Skip to main contentAccessibility Statement

Sensory Impairment Service (SIS) Guidelines for Schools for the Safe Use of All Types of Hearing Aid Devices During Swimming and Other Physical Education (PE) 

Sensory Impairment Service (SIS) Guidelines for Schools for the Safe Use of All Types of Hearing Aid Devices During Swimming and Other Physical Education (PE)  logo

Description

Guidelines for Schools for the Safe Use of All Types of Hearing Aid Devices During Swimming and Other Physical Education (PE)

General Physical Education (PE)

  1. PE with a Widened Vestibular Aqueducts (WVA) or Enlarged Vestibular Aqueducts (EVA): If a child has WVA/EVA, you MUST consult with your Qualified Teacher of the Deaf (QToD). There are strict management guidelines for these children. This is because any knock to their head could worsen their hearing loss.
  2. PE with a Cochlear Implant or Bone-Anchored Hearing Instrument (BAHI): Always use a safety line in sports lessons.
  3. Bone Conduction Hearing Instrument (BCHI) Users: BCHI users can take part with a safety line.Non-Contact Sports (Such As Tennis): Cochlear implants (CI) can be worn but must be protected from knocks.Vigorous Sports (Such As Football): Cochlear Implant Users: Seek individual advice from the Auditory Implant Centre (AIC).They might recommend the use of a rugby skull-cap.Contact Sports (Such As Judo):  Cochlear implant or BCHI users should not take part since blows to the head are likely or inevitable.Trampolining and Assault Courses:  Cochlear Implants (In Line with Advice Given by the Auditory Implant Centre)We recommend removing equipment and limiting the number of people on a trampoline to minimise any chance of bumping heads. If a pupil's head gets knocked in any way, staff should follow normal medical school procedures (e.g. ice pack) and seek advice if they have any concerns. If there are any signs of redness, impact to the implant site, or reports of pain, staff should contact the Auditory Implant Centre (AIC). The centre may request a photograph so a nurse can check it. Helmet Sports (Such As Cycling): The external parts of cochlear implants can be worn with a comfortable, well-fitting, goodquality helmet. BCHIs should be removed.Gymnastics: Cochlear Implant Users: Seek individual advice from the Auditory Implant Centre. Bone Conduction Hearing Instrument (BCHI) Users: If the pupil is rolling on their head, external equipment should always be removed. Especially if they're working on plastic mats, because these can cause static electricity.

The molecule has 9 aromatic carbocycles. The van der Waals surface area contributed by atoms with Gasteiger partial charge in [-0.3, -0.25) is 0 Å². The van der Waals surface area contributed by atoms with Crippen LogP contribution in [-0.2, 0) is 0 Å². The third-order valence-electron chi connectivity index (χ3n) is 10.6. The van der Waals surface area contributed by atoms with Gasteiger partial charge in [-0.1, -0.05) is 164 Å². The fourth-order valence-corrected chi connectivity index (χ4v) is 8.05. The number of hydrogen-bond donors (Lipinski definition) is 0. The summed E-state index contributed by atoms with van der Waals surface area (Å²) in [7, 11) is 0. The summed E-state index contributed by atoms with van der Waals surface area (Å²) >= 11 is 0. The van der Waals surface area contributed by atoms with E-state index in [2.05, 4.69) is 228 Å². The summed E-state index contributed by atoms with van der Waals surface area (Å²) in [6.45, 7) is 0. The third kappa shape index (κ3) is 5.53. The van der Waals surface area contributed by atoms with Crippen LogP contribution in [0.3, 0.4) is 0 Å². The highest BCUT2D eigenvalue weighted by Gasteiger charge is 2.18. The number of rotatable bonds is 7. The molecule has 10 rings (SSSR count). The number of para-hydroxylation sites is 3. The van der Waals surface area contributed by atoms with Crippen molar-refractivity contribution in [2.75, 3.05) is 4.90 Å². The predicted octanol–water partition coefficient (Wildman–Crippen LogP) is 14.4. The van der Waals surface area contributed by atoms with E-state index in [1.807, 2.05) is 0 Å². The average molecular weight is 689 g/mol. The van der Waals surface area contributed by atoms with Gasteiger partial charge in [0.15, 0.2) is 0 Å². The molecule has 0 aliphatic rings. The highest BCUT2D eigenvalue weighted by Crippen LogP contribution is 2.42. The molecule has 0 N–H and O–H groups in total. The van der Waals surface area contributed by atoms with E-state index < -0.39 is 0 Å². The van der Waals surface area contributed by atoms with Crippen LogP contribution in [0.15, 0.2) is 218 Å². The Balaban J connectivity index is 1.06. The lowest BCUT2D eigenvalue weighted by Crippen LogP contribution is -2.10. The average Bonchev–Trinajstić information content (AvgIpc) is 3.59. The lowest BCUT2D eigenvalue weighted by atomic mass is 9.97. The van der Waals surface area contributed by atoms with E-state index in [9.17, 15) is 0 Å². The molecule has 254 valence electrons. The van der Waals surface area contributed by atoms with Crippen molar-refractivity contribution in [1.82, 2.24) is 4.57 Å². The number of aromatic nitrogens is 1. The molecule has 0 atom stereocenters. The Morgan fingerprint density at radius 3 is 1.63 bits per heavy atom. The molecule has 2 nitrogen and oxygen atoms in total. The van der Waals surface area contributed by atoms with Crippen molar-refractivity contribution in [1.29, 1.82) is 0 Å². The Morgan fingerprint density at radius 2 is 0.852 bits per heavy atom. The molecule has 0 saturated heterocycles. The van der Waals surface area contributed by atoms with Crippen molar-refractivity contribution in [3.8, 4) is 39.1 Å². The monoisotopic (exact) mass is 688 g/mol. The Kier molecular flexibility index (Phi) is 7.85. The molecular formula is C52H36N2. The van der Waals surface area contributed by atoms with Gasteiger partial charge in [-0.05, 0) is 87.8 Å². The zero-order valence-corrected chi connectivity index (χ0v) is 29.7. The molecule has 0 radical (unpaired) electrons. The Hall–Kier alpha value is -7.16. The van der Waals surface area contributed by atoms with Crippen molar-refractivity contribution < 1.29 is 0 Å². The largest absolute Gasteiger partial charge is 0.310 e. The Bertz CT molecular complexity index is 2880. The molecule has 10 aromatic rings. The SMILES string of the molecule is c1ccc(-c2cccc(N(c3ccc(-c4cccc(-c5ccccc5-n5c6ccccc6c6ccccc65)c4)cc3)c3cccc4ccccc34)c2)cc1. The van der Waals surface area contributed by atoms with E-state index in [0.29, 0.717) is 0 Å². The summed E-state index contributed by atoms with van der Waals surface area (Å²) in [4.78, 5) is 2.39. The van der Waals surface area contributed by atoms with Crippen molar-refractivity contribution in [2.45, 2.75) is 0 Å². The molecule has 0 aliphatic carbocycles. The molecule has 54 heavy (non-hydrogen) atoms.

4. PE With Hearing Aids: Behind-the-Ear (BTE), In-the-Ear (ITE), or Bone Conduction Hearing Aid (BCHA) on a BandContact Sports (Such As Judo): Hearing aids should be removed when there is a high risk of contact to the head. Generally speaking, pupils can wear hearing aids for most sports activities (as long as they don't cause the wearer any discomfort). School staff should seek hospital advice for specific queries, either directly or through the QToD.Trampolining and Assault Courses: For users of hearing aids (including middle ear implants) - discuss the activity with your QToD beforehand.
  5. Swimming: Swimming with Hearing Aids: All types of hearing aid need to be removed before swimming and kept dry at all times. Swimming with Cochlear Implants: Cochlear implant (CI) devices are only considered waterproof if they're used with an aquatic attachment kit. Each manufacturer supplies advice on how to use equipment. Many cochlear implant users may have an 'aquatic kit' that enables them to use their CI underwater. Speak with your QToD for advice. Always use rechargeable batteries.Swimming with Grommets: Hospital advice should be sought following surgery. Generally, it may be safe to go swimming from one month after grommet insertion but seek hospital advice. Do not swim in any pool which is not chlorinated. Swim-plugs are not required for grommets unless the individual is swimming beyond a depth of 1 metre. In which case, seek hospital advice.

Class teachers and schools are responsible for the physical activity a deaf child participates in. They may need to do a risk assessment with the QToD about the safety of the deaf pupil and their peers.

Finally, if you have any more queries, always go to your QToD first. They can either give you the answers or signpost on the best way to get an answer. 

Northamptonshire Sensory Impairment Service (SIS)  Gary Webster, County Educational Audiologist c/o The William Knibb Centre, Montagu Street, Kettering, Northamptonshire NN16 8AE

Email: [email protected]

Locality
  • Brackley Area
  • Corby Area
  • Daventry Area
  • East Northants Area
  • Kettering Area
  • Northampton Area
  • Towcester Area
  • Wellingborough Area
  • North Northamptonshire
  • West Northamptonshire
  • Northamptonshire
Age range
Suitable for ages from 5 years to 18 years
For people with
Sensory Impairments
Provider category
Targeted Services - Additional Support Needs
Disclaimer

Publication on the Local Offer does not endorse a provider, so please take reasonable steps to ensure that any service found on the Local Offer is suitable for your family member. For more information, please read our disclaimer.

Last updated 23 February 2024